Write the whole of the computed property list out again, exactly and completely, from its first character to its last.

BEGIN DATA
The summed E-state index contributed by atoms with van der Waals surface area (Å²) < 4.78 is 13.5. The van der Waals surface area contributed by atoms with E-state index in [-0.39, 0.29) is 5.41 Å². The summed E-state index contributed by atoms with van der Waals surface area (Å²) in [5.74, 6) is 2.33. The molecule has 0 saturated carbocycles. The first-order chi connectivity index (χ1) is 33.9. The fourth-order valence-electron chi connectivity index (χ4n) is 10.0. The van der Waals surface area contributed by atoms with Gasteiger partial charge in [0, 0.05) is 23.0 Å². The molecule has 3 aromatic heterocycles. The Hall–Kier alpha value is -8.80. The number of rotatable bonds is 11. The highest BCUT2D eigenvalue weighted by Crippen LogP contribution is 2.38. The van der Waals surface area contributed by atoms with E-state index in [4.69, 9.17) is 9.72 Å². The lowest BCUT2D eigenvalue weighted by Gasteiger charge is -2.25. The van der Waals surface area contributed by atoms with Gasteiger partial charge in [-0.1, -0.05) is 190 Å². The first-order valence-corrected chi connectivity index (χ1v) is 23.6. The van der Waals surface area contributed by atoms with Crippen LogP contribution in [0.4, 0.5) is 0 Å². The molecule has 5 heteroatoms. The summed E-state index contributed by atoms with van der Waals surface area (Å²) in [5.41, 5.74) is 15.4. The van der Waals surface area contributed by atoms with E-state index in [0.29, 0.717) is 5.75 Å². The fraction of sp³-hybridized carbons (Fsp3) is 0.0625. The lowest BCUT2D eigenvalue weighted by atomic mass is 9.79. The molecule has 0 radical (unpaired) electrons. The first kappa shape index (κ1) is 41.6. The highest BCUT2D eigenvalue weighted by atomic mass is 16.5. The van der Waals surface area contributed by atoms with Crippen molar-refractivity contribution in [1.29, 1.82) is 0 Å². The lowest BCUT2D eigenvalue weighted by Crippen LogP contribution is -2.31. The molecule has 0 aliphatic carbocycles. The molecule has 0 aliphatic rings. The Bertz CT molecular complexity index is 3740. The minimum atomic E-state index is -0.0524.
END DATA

The summed E-state index contributed by atoms with van der Waals surface area (Å²) < 4.78 is 13.5. The van der Waals surface area contributed by atoms with E-state index in [-0.39, 0.29) is 5.41 Å². The summed E-state index contributed by atoms with van der Waals surface area (Å²) in [5.74, 6) is 2.33. The molecule has 0 saturated carbocycles. The first-order chi connectivity index (χ1) is 33.9. The fourth-order valence-electron chi connectivity index (χ4n) is 10.0. The van der Waals surface area contributed by atoms with Gasteiger partial charge in [0, 0.05) is 23.0 Å². The molecule has 3 aromatic heterocycles. The Hall–Kier alpha value is -8.80. The number of rotatable bonds is 11. The highest BCUT2D eigenvalue weighted by Crippen LogP contribution is 2.38. The van der Waals surface area contributed by atoms with E-state index in [4.69, 9.17) is 9.72 Å². The lowest BCUT2D eigenvalue weighted by Gasteiger charge is -2.25. The van der Waals surface area contributed by atoms with Gasteiger partial charge in [-0.1, -0.05) is 190 Å². The first-order valence-corrected chi connectivity index (χ1v) is 23.6. The van der Waals surface area contributed by atoms with Crippen LogP contribution in [0.4, 0.5) is 0 Å². The molecule has 5 heteroatoms. The summed E-state index contributed by atoms with van der Waals surface area (Å²) in [5.41, 5.74) is 15.4. The van der Waals surface area contributed by atoms with E-state index in [0.29, 0.717) is 5.75 Å². The fraction of sp³-hybridized carbons (Fsp3) is 0.0625. The lowest BCUT2D eigenvalue weighted by atomic mass is 9.79. The molecule has 0 radical (unpaired) electrons. The first kappa shape index (κ1) is 41.6. The highest BCUT2D eigenvalue weighted by atomic mass is 16.5. The van der Waals surface area contributed by atoms with Crippen molar-refractivity contribution in [1.29, 1.82) is 0 Å². The lowest BCUT2D eigenvalue weighted by Crippen LogP contribution is -2.31. The molecule has 0 aliphatic carbocycles. The molecule has 0 aliphatic rings. The Bertz CT molecular complexity index is 3740. The minimum atomic E-state index is -0.0524.